The exchange rate of currency can be used as random seeds. Bedep the Ad/Click fraud botnet, for example, use foreign currency exchange rate as their seed (https://www.arbornetworks.com/blog/asert/bedeps-dga-trading-foreign-exchange-for-malware-domains/). Some botnets use the most popular hashtag on twitter as the DGA seed, as reported by Cybereason (http://go.cybereason.com/rs/996-YZT-709/images/Cybereason-Lab-Analysis-Dissecting-DGAs-Eight-Real-World-DGA-Variants.pdf). The common idea behind these seeds is that they are hard to reproduce and that the seed may not be a simple number.


The creators of DGA algorithms want to keep the uniqueness of the DGAthanthey can distinguish their C&C traffic from legitimate traffic, and also avoid collision with other DGAs. Our research has shown us that some DGAs are smarter than others.

Dictionary based DGA

A little twist in the way algorithmically generated domains are created in the dictionary based method. As we've seen, security researchers use features in the DNS string to separate malicious DGA traffic from legitimate traffic. The modeling work looks at attributes such as randomness, entropy and other lexical string features, which frequently generate domains with a 'random', 'non-human readable' look. (see for example https://www.r-bloggers.com/building-a-dga-classifier-part-1-data-preparation/). Some cleverly designed DGAs such as Suppobox try to evade this randomness by using dictionary words:

High collision DGA

DGAs like Pykspa and Virut are getting lower grades in our notebook: they have strong collisions with other legitimate names and other DGAs.

Pykspa is a worm whose DGA is reverse-engineered at https://www.johannesbader.ch/2015/03/the-dga-of-pykspa/. This DGA generates thousands of possible DGA domains using common TLDs like com, biz, net, org, info and cc, and its core domain has 6-15 chars. These thousands of domains flood the recursive DNS traffic. Because of the common TLD set and the short domain length for these huge amounts of domains, security researchers have a hard time to clearly identify and block them, even if they know the DGA + seed to predict. For example, some short domains like `wgxodod.info.` `ydnpxkv.info.` `hrvxccq.org.` have a good chance to collide with other DGAs (such as Locky), or with legitimate .com names.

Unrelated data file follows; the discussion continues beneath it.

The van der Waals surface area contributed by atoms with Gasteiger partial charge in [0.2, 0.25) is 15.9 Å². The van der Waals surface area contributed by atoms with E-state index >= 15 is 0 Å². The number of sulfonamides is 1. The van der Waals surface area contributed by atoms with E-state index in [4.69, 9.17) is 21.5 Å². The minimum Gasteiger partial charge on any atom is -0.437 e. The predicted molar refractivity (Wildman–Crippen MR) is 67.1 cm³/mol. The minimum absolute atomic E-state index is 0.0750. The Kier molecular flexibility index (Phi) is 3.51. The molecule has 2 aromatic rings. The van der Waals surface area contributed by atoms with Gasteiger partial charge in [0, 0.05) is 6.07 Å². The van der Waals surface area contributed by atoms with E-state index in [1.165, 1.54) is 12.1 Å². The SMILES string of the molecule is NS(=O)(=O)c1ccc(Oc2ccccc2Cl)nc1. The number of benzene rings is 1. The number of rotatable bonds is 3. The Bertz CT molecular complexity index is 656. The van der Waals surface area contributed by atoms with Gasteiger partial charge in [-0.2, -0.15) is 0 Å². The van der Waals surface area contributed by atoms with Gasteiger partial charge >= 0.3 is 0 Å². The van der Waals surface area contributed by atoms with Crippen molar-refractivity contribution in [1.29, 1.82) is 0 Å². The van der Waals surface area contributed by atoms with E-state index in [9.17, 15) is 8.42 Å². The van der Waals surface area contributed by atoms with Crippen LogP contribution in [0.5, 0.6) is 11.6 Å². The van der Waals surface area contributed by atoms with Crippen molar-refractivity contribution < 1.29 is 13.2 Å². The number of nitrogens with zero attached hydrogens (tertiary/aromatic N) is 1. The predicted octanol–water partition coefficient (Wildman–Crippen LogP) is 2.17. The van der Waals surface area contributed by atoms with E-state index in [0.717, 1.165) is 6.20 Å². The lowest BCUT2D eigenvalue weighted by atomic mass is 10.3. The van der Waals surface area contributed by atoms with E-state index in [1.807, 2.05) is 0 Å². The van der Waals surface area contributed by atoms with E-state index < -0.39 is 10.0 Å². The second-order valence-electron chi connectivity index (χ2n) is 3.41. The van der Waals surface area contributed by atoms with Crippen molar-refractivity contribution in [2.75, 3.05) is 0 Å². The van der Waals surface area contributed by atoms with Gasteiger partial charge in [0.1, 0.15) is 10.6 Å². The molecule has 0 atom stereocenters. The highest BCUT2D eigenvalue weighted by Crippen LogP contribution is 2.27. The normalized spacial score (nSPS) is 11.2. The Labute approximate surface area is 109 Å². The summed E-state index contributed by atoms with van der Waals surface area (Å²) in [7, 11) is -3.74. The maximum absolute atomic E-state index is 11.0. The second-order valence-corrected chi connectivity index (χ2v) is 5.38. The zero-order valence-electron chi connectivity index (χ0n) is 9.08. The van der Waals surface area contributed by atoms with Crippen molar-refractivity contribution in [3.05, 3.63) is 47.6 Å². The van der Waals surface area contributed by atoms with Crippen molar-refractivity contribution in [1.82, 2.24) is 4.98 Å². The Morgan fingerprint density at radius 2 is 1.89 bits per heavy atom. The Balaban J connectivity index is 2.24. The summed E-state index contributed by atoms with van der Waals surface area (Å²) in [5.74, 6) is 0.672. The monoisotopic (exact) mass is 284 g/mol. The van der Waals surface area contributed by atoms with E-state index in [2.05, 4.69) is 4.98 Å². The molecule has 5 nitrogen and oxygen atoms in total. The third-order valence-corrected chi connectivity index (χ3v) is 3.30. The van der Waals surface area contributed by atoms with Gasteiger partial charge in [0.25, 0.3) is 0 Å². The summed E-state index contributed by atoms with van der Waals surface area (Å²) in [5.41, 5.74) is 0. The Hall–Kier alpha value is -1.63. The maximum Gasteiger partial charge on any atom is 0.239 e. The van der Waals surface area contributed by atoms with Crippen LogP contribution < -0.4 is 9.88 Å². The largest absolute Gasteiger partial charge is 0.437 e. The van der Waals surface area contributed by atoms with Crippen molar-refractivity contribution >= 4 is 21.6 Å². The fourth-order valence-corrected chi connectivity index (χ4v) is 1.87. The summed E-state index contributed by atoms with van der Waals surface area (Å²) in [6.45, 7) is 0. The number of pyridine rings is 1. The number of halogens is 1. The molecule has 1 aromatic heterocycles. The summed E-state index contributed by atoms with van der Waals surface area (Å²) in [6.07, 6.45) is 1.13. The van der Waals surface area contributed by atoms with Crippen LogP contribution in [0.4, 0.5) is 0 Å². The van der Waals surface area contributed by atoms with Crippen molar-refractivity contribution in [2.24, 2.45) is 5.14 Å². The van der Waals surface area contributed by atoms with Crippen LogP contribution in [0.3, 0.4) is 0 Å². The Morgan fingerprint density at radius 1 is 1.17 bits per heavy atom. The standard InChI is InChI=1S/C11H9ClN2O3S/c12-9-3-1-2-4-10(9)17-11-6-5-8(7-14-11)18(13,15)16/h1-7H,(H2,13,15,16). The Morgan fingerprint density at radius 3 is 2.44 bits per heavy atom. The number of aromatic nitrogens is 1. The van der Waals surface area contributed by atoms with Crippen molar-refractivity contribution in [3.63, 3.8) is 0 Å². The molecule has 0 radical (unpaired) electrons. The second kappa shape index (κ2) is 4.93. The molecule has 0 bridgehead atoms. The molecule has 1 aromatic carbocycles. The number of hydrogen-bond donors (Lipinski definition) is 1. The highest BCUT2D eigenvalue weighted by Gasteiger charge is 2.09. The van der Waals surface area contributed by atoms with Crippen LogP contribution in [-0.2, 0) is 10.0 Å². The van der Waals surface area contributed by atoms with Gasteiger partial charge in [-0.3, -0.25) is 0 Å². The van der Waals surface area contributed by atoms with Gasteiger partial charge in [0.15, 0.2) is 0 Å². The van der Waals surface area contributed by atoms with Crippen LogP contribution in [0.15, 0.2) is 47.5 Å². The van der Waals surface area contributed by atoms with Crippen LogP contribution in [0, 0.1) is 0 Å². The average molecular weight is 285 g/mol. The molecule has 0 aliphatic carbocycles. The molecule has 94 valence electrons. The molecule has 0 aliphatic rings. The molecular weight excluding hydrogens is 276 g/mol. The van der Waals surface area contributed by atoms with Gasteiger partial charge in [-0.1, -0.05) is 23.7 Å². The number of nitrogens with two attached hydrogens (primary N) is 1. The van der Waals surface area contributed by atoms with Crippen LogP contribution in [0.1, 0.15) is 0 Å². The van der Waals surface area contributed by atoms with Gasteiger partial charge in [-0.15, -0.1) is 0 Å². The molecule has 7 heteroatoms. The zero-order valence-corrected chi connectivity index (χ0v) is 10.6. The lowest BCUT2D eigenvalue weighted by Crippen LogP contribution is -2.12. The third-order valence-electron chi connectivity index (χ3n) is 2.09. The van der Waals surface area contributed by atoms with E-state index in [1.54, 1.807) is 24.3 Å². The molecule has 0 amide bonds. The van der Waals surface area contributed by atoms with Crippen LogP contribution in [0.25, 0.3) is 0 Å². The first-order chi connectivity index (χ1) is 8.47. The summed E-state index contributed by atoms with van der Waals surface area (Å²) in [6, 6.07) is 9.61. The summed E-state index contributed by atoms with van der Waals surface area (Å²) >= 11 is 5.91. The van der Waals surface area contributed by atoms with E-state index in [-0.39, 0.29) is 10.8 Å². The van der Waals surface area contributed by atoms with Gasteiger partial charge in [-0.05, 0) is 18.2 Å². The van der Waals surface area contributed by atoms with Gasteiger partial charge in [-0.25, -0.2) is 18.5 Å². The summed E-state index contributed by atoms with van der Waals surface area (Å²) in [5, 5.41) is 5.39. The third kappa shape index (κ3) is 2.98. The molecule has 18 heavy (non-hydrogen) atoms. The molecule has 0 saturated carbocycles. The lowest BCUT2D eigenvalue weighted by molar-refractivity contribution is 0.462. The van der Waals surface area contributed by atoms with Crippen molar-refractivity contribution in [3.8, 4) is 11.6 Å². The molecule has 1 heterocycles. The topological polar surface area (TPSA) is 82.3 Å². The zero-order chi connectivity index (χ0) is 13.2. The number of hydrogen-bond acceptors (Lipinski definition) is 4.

Virut is another type of DGA where the domain name only has 6 a-z chars with .com TLD, and the algorithm itself has a simplistic design, so the chance of a generated domain colliding with a legitimate service is very high. We have observed many domains like `wenxin.com`, which was a legitimate domain, yet it was reported as Virut by some security researcher (https://twitter.com/DGAFeedAlerts/status/917181597400600576 ). And by the way, the domain `akamai.com` follows the exact pattern of a Virut DGA. But don't get too concerned...

Blocking these high collision DGA domains in a safe way requires security researchers to combine the domain prediction method with DNS traffic; Our team has recently implemented a real-time new core domain detection system (for domains never seen before), where only the predicted DGA are blocked only if identified also as a new core domain.


In DNS traffic, we've observed many 'DGA-look-alike', which are not in fact DGA domains. For example, in recent traffic we saw these 7 char .ru domains with very high infection rate:









instead of a DGA, the author has hardcoded them in the binary and deployed different lists in different binaries. These names are used in Ruskill/Dorkbot as reported at http://tech.cert-hungary.hu/vulnerabilities/CH-14106 and https://github.com/360netlab/DGA/issues/36.

Update: there is an ongoing discussion here https://github.com/360netlab/DGA/issues/36#issuecomment-350660012 about the DGA behind Dorkbot, where Johannes Bader has commented that Dorkbot generates these names every 10 seconds and uses as decoys.

 Cluster ZeroDay


DGA is one of the most effective and most popular tools in the attackers' toolbox. It is being used by a variety of malware families to hide the location of their C&C servers, and by that maintain the robustness of the botnet. At the same time, DGAs leave a substantial footprint in the DNS traffic.

In the deathmatch between DGA creators and security researchers, the attackers do their best to hide the C&C and to avoid collision with other DGAs and legitimate services, while researchers use both the traditional reverse engineering and modern machine learning to clearly identify and block these DGAs. This battle is far from over and will continue to emerge as both sides grow stronger. We will keep you updated, stay tuned...